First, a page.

The supplies will be sent to Ecuador’s coastal regions devastated by a massive 7.8 earthquake. Photo:teleSUR
By teleSUR English
One of the oldest Latino gangs, which now considers itself a social movement, is lending a hand to the relief effort in Ecuador.
In the neighborhood of Turubamba Bajo, the Latin Kings have been collecting donations in their local church for victims of Ecuador’s earthquake.
They have spent 12 hour-days organizing food, water, medicines and clothing to send to the country’s most devastated coastal cities.
Largely stigmatized in Ecuador as criminals, the group actually works on a variety of social intitaitves, including youth development, microfinancing projects, and community education.
The Almighty Latin King and Queen Nation, or the Latin Kings, is the oldest and largest Latino gang in the United States. They developed an international presence in Latin American countries, such as Ecuador, Puerto Rico, Peru and Mexico.
In 2007, Ecuador President Rafael Correa legalized the group and publicly recognized their community work.
They now work in collaboration with the government various social projects.
Still, they receive constant discrimination.
The Latin Kings are still considered criminals by many despite their community work. Photo:teleSUR
The Latin Queens play an important role in community projects within the organization. They also develop independent initiatives around women’s rights. Photo:teleSUR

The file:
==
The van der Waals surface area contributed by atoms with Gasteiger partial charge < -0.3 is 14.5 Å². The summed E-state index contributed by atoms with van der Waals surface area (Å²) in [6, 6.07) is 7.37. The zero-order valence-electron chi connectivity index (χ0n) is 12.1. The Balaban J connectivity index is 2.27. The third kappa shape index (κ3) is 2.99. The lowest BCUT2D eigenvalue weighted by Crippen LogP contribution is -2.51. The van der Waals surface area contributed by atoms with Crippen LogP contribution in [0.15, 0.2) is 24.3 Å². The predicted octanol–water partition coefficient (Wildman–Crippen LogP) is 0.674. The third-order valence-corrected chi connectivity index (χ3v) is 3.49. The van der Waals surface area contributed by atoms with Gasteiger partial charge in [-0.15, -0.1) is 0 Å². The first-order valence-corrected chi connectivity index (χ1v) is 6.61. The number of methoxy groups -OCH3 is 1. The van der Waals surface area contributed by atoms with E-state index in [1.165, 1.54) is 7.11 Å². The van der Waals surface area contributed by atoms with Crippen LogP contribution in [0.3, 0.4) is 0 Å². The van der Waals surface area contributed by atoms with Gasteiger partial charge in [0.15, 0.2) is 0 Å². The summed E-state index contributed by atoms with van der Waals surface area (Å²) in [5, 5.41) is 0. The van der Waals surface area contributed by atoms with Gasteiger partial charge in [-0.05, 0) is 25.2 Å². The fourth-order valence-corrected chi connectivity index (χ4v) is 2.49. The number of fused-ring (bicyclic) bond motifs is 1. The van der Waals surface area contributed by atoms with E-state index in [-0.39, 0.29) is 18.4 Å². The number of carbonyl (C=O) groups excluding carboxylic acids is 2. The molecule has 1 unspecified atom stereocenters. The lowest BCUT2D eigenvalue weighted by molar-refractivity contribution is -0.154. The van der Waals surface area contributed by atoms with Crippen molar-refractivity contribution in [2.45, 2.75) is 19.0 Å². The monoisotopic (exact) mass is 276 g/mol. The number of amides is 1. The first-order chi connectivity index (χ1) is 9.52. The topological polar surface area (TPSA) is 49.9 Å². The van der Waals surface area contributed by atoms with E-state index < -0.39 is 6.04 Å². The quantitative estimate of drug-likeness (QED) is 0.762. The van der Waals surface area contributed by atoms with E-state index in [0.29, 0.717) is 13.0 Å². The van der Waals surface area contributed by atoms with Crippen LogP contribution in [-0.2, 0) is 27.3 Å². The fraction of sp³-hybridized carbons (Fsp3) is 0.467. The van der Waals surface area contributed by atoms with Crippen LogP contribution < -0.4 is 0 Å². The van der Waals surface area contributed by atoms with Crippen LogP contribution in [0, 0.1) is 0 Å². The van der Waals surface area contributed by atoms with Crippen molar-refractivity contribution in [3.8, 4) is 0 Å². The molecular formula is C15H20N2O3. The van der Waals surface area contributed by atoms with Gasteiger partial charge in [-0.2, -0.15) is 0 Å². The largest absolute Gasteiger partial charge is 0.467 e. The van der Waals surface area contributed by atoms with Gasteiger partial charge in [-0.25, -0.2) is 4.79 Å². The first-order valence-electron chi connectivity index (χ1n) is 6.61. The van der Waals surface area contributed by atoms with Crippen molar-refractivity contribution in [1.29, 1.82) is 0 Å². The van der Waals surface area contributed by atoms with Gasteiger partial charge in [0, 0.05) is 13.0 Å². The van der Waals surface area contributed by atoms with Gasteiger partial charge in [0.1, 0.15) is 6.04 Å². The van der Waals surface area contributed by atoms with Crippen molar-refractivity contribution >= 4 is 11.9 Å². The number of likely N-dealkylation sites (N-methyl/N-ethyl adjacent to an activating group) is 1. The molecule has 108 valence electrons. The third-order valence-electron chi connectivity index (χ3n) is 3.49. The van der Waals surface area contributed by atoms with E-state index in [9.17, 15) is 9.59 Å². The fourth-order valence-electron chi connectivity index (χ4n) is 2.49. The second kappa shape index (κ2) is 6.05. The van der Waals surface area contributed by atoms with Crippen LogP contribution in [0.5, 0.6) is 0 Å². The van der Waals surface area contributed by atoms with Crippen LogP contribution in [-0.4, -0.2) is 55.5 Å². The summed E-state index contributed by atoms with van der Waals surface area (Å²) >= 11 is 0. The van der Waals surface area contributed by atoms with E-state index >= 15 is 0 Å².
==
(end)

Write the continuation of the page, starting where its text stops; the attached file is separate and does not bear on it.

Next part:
The Latin Kings colors are black and gold—black representing death and gold representing life. Photo:teleSUR
A dozen members of the Latin Kings toss donations in a chain curving from the church storage room to a truck parked outside. Photo:teleSUR
A member rests after packing dozens of boxes of donations into the truck. Photo:teleSUR
One member catches his breath in front of the filled truck with the symbolic Latin King’s crown on his T-shirt. Photo:teleSUR
After days of hard work, the Latin Kings collected a hundred bags and boxes of supplies from the neighborhood of Turubamba Bajo. Photo:teleSUR
A member throws the cord to his “brother” to start tying up the truck before departing to the city’s historical center. Photo:teleSUR
The Latin Kings are also present in Puerto Rico, Peru and Mexico. Photo:teleSUR
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